SEATTLE, April 6 /PRNewswire/ -- After several years of claiming that
there is no debate about the theory of intelligent design (ID) researchers
have published an article bringing the debate to the pages of the latest
issue of Science. Three researchers, Jamie Bridgham, Sean Carroll and Joe
Thornton claim to have shown how an irreducibly complex system might have
arisen as the result of gene duplication and a few point mutational
"This continues the venerable Darwinian tradition of making grandiose
claims based on piddling results," said biochemist Michael Behe, who
developed the theory of irreducible complexity in his 1996 best-selling
book Darwin's Black Box. "There is nothing in the paper that an ID
proponent would think was beyond random mutation and natural selection. In
other words, it is a straw man."
In a response posted on the Discovery Institute website, ID The Future
(www.idthefuture.com ) Behe explains: "The authors (including Christoph
Adami in his Science commentary) are conveniently defining 'irreducible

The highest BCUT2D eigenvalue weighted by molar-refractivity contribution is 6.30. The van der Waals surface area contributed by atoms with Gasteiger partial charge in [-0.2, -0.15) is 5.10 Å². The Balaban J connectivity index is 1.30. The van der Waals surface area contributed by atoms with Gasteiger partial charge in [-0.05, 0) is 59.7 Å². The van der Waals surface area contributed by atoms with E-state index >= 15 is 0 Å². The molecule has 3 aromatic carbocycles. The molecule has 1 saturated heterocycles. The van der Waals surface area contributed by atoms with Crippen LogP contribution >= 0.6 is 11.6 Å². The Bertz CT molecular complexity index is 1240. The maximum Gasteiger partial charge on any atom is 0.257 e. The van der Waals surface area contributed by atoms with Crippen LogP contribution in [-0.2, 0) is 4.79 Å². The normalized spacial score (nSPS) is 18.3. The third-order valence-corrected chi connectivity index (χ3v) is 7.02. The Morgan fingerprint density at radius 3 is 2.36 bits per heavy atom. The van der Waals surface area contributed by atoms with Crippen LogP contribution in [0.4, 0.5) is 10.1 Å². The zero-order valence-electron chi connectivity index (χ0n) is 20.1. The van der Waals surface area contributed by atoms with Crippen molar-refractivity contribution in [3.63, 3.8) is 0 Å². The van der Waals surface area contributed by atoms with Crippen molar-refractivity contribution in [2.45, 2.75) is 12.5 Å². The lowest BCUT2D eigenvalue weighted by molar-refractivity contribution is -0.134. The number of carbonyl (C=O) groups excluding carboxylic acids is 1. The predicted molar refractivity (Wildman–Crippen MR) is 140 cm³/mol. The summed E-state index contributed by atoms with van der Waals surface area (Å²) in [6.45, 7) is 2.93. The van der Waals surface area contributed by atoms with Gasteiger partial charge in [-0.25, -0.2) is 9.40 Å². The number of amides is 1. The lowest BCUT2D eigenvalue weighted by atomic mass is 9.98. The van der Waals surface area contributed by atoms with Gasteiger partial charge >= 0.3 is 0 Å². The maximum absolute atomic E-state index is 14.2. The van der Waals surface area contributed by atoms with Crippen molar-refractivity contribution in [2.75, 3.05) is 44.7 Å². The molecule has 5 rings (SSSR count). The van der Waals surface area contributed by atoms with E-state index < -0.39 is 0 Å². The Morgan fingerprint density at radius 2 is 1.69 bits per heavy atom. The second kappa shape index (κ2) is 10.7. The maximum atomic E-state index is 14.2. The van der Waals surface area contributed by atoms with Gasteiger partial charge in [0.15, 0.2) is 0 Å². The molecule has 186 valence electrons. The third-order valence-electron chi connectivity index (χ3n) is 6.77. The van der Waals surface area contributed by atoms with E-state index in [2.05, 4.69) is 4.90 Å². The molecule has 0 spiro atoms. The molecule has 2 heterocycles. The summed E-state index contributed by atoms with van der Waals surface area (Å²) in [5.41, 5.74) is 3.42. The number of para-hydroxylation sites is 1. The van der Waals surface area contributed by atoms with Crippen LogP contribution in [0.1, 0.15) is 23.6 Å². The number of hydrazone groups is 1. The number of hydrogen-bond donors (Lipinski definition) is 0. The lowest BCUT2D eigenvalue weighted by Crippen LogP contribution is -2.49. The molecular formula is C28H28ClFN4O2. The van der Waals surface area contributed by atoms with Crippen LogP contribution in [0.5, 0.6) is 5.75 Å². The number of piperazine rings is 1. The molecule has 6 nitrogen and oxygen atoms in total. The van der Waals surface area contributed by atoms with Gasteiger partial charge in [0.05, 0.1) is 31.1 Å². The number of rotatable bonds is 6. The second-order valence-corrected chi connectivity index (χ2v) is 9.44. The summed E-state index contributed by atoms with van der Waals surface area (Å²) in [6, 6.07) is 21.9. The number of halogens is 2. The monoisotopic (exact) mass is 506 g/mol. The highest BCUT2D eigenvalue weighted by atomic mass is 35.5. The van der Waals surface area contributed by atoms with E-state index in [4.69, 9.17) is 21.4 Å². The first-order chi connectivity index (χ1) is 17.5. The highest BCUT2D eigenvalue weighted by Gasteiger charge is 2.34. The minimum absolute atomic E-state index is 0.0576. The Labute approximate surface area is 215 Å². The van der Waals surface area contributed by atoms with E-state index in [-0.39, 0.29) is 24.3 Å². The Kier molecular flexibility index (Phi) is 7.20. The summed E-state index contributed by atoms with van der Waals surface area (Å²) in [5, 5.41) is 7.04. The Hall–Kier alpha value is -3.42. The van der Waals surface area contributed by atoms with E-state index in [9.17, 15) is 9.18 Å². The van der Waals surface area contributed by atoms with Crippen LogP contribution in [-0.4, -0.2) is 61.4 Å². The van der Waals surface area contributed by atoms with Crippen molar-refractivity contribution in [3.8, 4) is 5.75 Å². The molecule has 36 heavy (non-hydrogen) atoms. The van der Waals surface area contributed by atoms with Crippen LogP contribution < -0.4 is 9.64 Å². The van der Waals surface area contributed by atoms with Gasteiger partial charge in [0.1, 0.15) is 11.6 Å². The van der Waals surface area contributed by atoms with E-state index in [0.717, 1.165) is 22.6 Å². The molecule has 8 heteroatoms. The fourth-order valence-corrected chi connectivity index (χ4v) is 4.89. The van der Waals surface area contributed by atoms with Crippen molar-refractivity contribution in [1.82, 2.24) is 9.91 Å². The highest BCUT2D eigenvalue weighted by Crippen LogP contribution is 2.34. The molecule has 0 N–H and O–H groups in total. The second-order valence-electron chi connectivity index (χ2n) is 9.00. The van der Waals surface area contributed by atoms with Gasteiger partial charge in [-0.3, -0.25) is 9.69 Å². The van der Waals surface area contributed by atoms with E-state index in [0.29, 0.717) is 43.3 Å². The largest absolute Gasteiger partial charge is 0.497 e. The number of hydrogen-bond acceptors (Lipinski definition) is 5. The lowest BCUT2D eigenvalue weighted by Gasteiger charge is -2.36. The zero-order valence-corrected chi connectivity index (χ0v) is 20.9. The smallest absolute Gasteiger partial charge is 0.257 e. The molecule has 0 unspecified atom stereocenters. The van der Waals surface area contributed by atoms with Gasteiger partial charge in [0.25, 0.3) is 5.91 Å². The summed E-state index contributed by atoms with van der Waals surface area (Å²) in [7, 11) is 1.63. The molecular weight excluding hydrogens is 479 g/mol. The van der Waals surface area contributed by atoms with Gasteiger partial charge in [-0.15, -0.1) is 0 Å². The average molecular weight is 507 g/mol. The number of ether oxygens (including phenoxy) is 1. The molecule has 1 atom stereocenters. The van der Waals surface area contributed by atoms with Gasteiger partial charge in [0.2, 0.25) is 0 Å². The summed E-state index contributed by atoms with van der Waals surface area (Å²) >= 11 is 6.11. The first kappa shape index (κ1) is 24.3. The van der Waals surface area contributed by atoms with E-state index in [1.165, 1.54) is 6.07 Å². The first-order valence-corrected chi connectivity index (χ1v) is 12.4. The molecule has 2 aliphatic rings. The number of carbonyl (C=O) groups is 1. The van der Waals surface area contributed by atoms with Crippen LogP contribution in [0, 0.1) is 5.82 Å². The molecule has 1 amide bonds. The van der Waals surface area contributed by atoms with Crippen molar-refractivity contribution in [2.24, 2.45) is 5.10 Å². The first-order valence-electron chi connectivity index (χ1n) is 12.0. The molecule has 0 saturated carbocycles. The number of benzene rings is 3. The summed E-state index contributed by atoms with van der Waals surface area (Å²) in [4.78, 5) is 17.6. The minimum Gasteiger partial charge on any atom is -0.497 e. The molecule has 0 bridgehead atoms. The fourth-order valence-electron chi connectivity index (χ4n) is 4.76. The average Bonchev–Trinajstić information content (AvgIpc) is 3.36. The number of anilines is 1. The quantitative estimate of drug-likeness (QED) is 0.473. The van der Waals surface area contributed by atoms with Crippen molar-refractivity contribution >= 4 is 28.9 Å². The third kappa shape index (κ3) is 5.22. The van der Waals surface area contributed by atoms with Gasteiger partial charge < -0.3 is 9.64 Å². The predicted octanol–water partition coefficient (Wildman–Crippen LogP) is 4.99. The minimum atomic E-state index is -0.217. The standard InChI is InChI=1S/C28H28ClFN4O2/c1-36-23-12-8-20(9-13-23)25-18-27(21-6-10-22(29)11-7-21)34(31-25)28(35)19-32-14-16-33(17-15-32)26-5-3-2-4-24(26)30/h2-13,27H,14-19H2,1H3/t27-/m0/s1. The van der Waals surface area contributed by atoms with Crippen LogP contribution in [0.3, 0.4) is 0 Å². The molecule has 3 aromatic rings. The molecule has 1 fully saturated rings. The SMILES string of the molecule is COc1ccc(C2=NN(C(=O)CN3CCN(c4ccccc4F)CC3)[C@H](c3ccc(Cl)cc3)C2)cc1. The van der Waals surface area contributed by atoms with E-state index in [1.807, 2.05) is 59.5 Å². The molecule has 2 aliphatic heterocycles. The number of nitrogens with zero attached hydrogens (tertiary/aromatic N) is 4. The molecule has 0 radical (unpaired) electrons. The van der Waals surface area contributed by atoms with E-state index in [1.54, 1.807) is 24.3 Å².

complexity' way, way down. I certainly would not classify their system as
anywhere near irreducibly complex (IC). The IC systems I discussed in
Darwin's Black Box contain multiple, active protein factors. Their
'system,' on the other hand, consists of just a single protein and its
ligand. Although in nature the receptor and ligand are part of a larger
system that does have a biological function, the piece of that larger
system they pick out does not do anything by itself. In other words, the
isolated components they work on are not irreducibly complex."
In addition to Behe's response, Discovery's Center for Science &
Culture has published an analysis of the research written by molecular
biologist Dr. Douglas Axe, philosopher of biology Dr. Paul Nelson, and
philosopher of science Dr. Stephen Meyer.
"In the experiment just two amino acid residues were changed, no new
components were added, no old components were taken away," added Behe. "The
fact that such very modest results are ballyhooed owes more, I strongly
suspect, to the antipathy that many scientists feel toward ID than to the
intrinsic value of the experiment itself."
"If this is the best that the Darwinian establishment can do after ten
years of trying to refute Behe's theory of intelligent design, then neo-
Darwinian theory is in a world of hurt," said Dr. Stephen Meyer director of
the Center for Science & Culture. "Indeed, Behe's case grows stronger with
each successive attempt to test it by experimental refutation."
To arrange interviews with a Center for Science and Culture scientist
please contact Robert Crowther at (206) 292-0401 x.107, or
firstname.lastname@example.org . For more information visit www.discovery.org/csc/ .
SOURCE Discovery Institute